Letting go of the negative thinking was difficult for Robert at first, but I provided him with practice assignments to help him recognize patterns and incorporate mindfulness practices when they appeared. He was thinking in the typical cognitive distortion patterns, where irrational and inaccurate thoughts show up and undermine our sense of self-confidence and ability to succeed. As an example, to prepare him for being around his family, we used an exercise where he would write down a painful scenario and identify what triggered his maladaptive belief.
He noticed he was comparing himself whenever he had to be around his more successful brother and it triggered thoughts that he would never be good enough or as successful which put him in a depressed mood. As an exercise, I had him recall when he felt sad and hopeless in the past and then explained how thoughts affect our mood and can change the way we feel in any given moment. He was able to see how is maladaptive thoughts had been impacting his mood. That gave him the opportunity to analyze and evaluate his thoughts and beliefs for truth.
When he was able to notice the triggering situations, he could address the associated uncomfortable or painful emotions in the moment and manage his response differently. It takes time and practice to recognize and consider the evidence for and against the thoughts you are having and to identify whether they are accurate or not. The goal was for him to be able to determine if the thoughts were based on facts or feelings. As he became more conscious of his faulty thinking, he was able to become more aware of his negative thinking and more easily pinpoint what triggered his behaviors.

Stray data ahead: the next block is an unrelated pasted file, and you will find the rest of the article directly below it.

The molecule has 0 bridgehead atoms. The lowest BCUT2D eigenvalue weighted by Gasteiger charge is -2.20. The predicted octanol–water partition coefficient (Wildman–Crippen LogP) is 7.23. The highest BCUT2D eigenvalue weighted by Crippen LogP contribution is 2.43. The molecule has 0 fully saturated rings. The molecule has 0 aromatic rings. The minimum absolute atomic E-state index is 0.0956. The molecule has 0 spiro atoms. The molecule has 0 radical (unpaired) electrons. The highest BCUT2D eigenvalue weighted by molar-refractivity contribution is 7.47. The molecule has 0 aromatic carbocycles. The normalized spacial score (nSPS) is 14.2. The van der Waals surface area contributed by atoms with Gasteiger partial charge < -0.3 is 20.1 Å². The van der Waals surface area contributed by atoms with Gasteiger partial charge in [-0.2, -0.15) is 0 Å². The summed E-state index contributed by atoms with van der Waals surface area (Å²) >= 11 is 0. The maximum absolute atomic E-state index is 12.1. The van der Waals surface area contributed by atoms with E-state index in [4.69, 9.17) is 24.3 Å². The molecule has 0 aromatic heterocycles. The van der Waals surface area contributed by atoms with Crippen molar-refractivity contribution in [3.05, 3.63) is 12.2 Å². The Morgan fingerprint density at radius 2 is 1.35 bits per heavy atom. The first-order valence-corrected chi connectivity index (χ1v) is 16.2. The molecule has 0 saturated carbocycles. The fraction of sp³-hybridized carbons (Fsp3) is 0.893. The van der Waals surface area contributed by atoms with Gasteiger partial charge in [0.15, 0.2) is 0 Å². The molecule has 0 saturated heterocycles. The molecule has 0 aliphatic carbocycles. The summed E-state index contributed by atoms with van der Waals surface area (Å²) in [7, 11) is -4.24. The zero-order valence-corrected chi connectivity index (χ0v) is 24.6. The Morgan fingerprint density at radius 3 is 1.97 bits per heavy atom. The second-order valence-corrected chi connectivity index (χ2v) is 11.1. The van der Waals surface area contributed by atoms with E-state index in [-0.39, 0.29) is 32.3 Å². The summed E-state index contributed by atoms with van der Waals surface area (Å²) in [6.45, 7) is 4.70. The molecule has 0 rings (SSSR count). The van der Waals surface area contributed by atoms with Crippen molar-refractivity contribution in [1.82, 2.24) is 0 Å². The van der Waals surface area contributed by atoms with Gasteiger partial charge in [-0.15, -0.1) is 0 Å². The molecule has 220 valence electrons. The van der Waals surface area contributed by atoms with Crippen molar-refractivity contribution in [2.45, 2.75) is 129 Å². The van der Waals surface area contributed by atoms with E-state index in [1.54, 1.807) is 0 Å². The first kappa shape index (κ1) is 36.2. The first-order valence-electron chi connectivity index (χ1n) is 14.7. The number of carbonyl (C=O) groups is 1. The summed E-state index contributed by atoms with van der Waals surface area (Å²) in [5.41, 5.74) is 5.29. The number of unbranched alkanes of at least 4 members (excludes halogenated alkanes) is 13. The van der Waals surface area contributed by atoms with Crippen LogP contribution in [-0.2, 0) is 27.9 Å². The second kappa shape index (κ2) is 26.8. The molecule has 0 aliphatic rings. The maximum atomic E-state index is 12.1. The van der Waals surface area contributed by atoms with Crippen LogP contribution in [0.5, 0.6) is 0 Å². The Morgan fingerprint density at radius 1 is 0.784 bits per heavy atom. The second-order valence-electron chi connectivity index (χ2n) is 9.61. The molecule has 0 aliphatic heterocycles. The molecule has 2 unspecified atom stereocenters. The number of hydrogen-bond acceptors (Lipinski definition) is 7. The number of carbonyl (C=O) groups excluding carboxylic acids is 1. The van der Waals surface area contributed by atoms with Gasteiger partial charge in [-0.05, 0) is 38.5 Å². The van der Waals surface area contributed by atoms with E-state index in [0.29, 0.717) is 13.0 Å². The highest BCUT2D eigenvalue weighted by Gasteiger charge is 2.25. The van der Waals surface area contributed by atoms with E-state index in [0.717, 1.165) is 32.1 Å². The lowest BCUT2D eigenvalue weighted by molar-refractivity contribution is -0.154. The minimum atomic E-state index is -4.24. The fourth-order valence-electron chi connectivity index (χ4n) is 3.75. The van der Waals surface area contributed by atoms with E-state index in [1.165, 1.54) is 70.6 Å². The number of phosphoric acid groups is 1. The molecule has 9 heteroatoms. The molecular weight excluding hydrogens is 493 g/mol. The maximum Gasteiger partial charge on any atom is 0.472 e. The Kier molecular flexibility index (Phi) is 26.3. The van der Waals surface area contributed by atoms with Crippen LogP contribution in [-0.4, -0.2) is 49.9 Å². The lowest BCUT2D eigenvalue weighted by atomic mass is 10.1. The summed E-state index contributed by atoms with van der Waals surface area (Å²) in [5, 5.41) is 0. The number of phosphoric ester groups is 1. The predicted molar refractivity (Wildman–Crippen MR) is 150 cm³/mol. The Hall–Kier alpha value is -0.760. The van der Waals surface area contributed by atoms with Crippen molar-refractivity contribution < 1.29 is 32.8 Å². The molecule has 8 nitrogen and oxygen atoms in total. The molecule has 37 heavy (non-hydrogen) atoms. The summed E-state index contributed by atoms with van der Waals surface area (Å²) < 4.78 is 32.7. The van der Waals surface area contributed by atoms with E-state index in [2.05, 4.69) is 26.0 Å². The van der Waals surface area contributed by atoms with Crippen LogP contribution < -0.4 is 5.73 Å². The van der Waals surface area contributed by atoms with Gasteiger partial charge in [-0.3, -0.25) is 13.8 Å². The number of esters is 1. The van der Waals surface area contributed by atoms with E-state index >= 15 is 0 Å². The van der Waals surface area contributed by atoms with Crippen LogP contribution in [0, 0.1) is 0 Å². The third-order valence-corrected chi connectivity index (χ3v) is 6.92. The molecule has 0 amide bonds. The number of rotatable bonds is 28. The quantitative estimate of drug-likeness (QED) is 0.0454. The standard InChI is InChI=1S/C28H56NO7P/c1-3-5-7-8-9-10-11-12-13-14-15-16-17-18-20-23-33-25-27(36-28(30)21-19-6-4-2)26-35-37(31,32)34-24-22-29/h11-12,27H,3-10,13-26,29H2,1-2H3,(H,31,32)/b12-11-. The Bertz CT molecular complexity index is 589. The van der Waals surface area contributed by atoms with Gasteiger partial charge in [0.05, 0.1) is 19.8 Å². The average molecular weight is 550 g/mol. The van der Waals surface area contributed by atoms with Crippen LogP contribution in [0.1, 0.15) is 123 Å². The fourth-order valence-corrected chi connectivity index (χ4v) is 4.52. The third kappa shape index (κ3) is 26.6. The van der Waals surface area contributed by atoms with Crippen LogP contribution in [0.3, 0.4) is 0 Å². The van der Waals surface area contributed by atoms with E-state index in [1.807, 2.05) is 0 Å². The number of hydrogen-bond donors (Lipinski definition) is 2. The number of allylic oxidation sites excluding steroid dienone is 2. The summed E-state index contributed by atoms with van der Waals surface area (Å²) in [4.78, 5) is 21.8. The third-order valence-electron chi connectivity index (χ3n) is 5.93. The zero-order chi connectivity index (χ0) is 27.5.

To get Robert to relax and bring his anxiety under control, we engaged sound-healing techniques. Sound therapy, a non-aggressive and gentle approach, helped him relax and focus in a natural and soothing environment. That approach gave him the emotional room he needed to evaluate his current circumstances in a safe place and diffuse the sensitivity and overwhelm he was feeling.
Therapy helped Robert make progress and gain new perspectives and fresh insights into what was triggering his depression and emotional responses, which were both helpful. It provided him with tools and coping mechanisms he could use to refocus when he felt anxious or wanted to isolate himself from being around others. The techniques helped him change how he was thinking about himself and adjust his unhelpful beliefs to more empowering ones to manage his stress. Therapy helped get him back on track more quickly and feeling at ease. He saw immediate improvement in his sleep patterns, which helped him feel more rested and focused throughout the day. As he felt calmer, he was able to tackle the things he had been avoiding, like his finances, and get them back in order. He noticed improvements in his psychological state, he was becoming more active socially and getting back to the gym.